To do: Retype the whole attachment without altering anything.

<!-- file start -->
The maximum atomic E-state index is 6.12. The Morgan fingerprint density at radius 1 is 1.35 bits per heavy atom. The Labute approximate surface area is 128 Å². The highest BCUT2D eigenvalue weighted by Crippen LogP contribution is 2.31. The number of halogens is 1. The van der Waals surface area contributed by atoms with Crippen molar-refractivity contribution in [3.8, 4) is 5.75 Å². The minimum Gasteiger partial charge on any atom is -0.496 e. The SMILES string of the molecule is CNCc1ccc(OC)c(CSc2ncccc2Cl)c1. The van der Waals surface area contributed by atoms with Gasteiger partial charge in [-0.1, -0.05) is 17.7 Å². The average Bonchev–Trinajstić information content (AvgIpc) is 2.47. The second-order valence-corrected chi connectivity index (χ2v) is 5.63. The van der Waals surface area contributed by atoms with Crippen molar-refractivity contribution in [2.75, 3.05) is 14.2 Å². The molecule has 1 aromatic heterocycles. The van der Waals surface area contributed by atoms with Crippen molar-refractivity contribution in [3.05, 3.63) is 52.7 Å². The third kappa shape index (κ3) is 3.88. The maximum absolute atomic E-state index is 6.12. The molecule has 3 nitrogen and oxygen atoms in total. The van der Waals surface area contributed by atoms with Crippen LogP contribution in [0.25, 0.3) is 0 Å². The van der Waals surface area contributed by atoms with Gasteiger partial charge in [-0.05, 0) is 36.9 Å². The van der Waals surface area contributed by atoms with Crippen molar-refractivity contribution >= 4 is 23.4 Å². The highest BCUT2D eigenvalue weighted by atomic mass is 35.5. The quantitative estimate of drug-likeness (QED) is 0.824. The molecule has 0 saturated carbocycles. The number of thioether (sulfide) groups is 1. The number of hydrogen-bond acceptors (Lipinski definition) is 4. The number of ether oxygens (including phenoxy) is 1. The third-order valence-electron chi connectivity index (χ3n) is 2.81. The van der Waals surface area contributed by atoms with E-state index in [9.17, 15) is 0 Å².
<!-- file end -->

The maximum atomic E-state index is 6.12. The Morgan fingerprint density at radius 1 is 1.35 bits per heavy atom. The Labute approximate surface area is 128 Å². The highest BCUT2D eigenvalue weighted by Crippen LogP contribution is 2.31. The number of halogens is 1. The van der Waals surface area contributed by atoms with Crippen molar-refractivity contribution in [3.8, 4) is 5.75 Å². The minimum Gasteiger partial charge on any atom is -0.496 e. The SMILES string of the molecule is CNCc1ccc(OC)c(CSc2ncccc2Cl)c1. The van der Waals surface area contributed by atoms with Gasteiger partial charge in [-0.1, -0.05) is 17.7 Å². The average Bonchev–Trinajstić information content (AvgIpc) is 2.47. The second-order valence-corrected chi connectivity index (χ2v) is 5.63. The van der Waals surface area contributed by atoms with Crippen molar-refractivity contribution in [2.75, 3.05) is 14.2 Å². The molecule has 1 aromatic heterocycles. The van der Waals surface area contributed by atoms with Crippen molar-refractivity contribution in [3.05, 3.63) is 52.7 Å². The third kappa shape index (κ3) is 3.88. The maximum absolute atomic E-state index is 6.12. The molecule has 3 nitrogen and oxygen atoms in total. The van der Waals surface area contributed by atoms with Crippen LogP contribution in [0.25, 0.3) is 0 Å². The van der Waals surface area contributed by atoms with Gasteiger partial charge in [-0.05, 0) is 36.9 Å². The van der Waals surface area contributed by atoms with Crippen molar-refractivity contribution >= 4 is 23.4 Å². The highest BCUT2D eigenvalue weighted by atomic mass is 35.5. The quantitative estimate of drug-likeness (QED) is 0.824. The molecule has 0 saturated carbocycles. The number of thioether (sulfide) groups is 1. The number of hydrogen-bond acceptors (Lipinski definition) is 4. The number of ether oxygens (including phenoxy) is 1. The third-order valence-electron chi connectivity index (χ3n) is 2.81. The van der Waals surface area contributed by atoms with E-state index in [9.17, 15) is 0 Å².